Nonetheless, Hayhoe insists there are glimmers of hope. Climate change used to be a niche issue that was on the radar of “environmentalists.” Now, she’s heartened by a greater understanding of the fact that, “if we want to have any hope of fixing anything that’s wrong with the world, we have to fix climate change, too.”
Hayhoe applauded the Green New Deal for its focus on equity, jobs, and addressing the socioeconomic gap. She’s pleased to see some of those issues in Biden’s climate plan, too, especially in its commitment to a just transition.
Hayhoe highlighted that political leaders aren’t the only ones acknowledging climate change. She named sectors from education to the military that now recognize climate change as a social justice issue.
Hayhoe also named a number of faith groups who advocate explicitly for climate justice: the Evangelical Environmental Network, which aims “to be faithful stewards of God’s provision;" the Young Evangelicals for Climate Action, which was founded at a 2012 Evangelical Environmental Network conference, currently includes over 20,000 young adults who are focused on climate action; and A Rocha, an international network of environmental organizations with a Christian ethos. A Rocha USA launched a community-building initiative called Love Your Place for “like-minded people to live out [their] faith and environmental convictions right where [they] are.”
Organizations like the Tearfund, Worldvision (especially the Canadian and Australian branches, Hayhoe said), and Plant with Purpose have also made combating climate change a significant part of their mission.
“When I see people and organizations not in the environmental community speaking out, writing books like Bill Gates, issuing reports like the military, divesting in fossil fuels like the Church of Ireland has done, appointing a climate ambassador like the World Evangelical Alliance, writing an entire encyclical like the pope … that is encouraging,” Hayhoe said. (Hayhoe herself is the climate ambassador for the World Evangelical Alliance.)
Who encourages Hayhoe?
Individuals are creating change worth following as well, she said. Hayhoe is inspired by Kyle Meyaard-Schaap, who was the national organizer for Young Evangelicals for Climate Action before he took a position with Evangelical Environmental Network, its parent organization, in 2021. Hayhoe highlighted Tori Goebel, the new national organizer for Young Evangelicals for Climate Action, as a leader in faith and climate.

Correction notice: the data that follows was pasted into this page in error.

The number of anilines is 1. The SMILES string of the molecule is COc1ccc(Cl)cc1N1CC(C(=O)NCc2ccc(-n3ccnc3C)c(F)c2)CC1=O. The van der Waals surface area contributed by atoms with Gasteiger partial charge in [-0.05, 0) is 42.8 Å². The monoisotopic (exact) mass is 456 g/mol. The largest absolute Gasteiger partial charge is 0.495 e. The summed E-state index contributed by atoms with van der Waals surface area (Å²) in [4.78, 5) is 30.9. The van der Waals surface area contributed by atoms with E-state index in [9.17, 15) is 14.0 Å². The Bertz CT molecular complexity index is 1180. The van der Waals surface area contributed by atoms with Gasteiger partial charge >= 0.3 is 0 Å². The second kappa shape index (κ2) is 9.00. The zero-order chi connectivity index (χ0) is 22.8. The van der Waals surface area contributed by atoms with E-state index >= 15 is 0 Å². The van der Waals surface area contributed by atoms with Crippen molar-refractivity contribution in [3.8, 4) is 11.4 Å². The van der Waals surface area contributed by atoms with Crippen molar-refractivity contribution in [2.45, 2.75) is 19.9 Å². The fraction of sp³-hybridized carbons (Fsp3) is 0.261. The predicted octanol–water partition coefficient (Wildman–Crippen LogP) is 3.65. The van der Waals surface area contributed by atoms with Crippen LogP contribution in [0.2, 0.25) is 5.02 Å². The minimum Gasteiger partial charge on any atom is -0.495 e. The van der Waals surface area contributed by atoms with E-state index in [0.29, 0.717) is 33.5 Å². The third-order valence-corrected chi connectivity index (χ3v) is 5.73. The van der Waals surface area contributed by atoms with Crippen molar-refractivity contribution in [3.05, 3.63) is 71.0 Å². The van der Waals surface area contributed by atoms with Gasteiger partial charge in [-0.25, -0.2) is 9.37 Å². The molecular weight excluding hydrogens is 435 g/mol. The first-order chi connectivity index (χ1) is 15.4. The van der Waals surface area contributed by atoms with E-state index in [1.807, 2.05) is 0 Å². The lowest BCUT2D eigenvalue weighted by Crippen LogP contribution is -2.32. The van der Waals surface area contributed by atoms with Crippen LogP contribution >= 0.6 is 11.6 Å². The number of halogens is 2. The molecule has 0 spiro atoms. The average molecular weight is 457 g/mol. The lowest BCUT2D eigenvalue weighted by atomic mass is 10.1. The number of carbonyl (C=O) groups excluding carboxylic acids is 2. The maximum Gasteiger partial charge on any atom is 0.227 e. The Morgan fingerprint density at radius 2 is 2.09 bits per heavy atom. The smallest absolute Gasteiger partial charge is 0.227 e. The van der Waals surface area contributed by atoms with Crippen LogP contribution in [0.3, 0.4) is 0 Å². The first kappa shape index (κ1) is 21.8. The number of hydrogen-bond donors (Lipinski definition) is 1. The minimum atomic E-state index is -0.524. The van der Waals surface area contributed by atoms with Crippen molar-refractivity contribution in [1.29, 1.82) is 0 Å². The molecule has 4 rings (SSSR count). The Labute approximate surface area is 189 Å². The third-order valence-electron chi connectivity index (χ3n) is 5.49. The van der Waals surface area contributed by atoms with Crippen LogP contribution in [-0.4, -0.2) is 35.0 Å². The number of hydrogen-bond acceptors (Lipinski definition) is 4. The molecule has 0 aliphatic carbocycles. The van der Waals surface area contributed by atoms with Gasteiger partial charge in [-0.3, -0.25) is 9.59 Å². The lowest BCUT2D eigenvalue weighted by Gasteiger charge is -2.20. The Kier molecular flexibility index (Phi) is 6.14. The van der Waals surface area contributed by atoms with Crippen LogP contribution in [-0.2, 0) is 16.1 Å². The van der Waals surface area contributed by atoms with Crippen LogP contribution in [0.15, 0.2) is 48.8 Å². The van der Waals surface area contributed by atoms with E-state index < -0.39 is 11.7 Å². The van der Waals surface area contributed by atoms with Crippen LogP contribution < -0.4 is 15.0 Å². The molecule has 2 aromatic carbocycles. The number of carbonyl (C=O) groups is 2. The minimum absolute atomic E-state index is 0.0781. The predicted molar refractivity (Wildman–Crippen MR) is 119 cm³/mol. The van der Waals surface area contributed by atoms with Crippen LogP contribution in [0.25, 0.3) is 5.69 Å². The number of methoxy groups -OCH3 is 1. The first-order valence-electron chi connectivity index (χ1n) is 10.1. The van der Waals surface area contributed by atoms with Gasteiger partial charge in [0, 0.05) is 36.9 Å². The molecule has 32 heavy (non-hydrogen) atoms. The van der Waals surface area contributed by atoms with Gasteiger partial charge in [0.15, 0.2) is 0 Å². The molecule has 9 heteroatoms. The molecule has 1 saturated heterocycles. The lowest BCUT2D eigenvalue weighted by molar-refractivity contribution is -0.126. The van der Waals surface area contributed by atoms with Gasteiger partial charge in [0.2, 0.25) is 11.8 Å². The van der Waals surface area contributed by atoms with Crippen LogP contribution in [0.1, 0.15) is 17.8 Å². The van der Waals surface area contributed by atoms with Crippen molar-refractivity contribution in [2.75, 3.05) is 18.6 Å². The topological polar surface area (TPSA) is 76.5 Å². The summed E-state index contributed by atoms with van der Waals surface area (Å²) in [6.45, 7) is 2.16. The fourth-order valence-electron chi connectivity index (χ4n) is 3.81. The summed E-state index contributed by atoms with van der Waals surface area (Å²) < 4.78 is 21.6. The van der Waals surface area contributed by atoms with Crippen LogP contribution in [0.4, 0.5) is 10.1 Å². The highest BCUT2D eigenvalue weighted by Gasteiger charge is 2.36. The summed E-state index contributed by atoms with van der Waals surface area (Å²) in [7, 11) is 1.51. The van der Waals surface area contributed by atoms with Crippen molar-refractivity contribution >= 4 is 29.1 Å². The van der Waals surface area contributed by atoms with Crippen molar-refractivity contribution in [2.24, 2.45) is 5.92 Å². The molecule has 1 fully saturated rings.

Hayhoe said she admires Corina Newsome, a Philadelphia native and wildlife conservationist who’s known online as the Hood Naturalist. She’s also following Dr. Jessica Moreman, a climate scientist who left academia to take a position with EEN.
Hayhoe also named John Cook, a professor at George Mason University who got a Ph.D. in misinformation “so he could stand up for the truth,” as someone she admires. Cook has launched Cranky Uncle, an app that uses cartoons and critical thinking to fight misinformation, and also started skepticalscience.com, where he refutes global warming and climate change myths with scientific data. The site currently contains 242 arguments.
The fact that so many organizations and individuals have changed their minds and have begun focusing on climate change is not merely a good step, Hayhoe said, it’s actually holy.
“God has already forgiven us, thank goodness, of everything we’ve done: past, present, and future. And he did that so we would be able to have the freedom to change our mind and say, ‘I realize that what I was thinking or what I was doing or saying or acting isn’t consistent with who God has already made me,’” Hayhoe said. “We are called to change our minds about the things that we think and the way that we act.”
If individuals or organizations haven’t previously promoted climate justice, Hayhoe believes there is always an invitation for repentance. It’s an opportunity to grow closer to God and to the core of one’s faith beliefs. After all, climate justice is never the priority in itself, rather it’s a consequence of caring about what we each already care about.
“Whatever you care about, you already care about climate change,” Hayhoe said. “You just didn’t realize it, maybe you haven’t connected the dots yet ... the only thing we have to be to care about climate change is a human living on Earth.”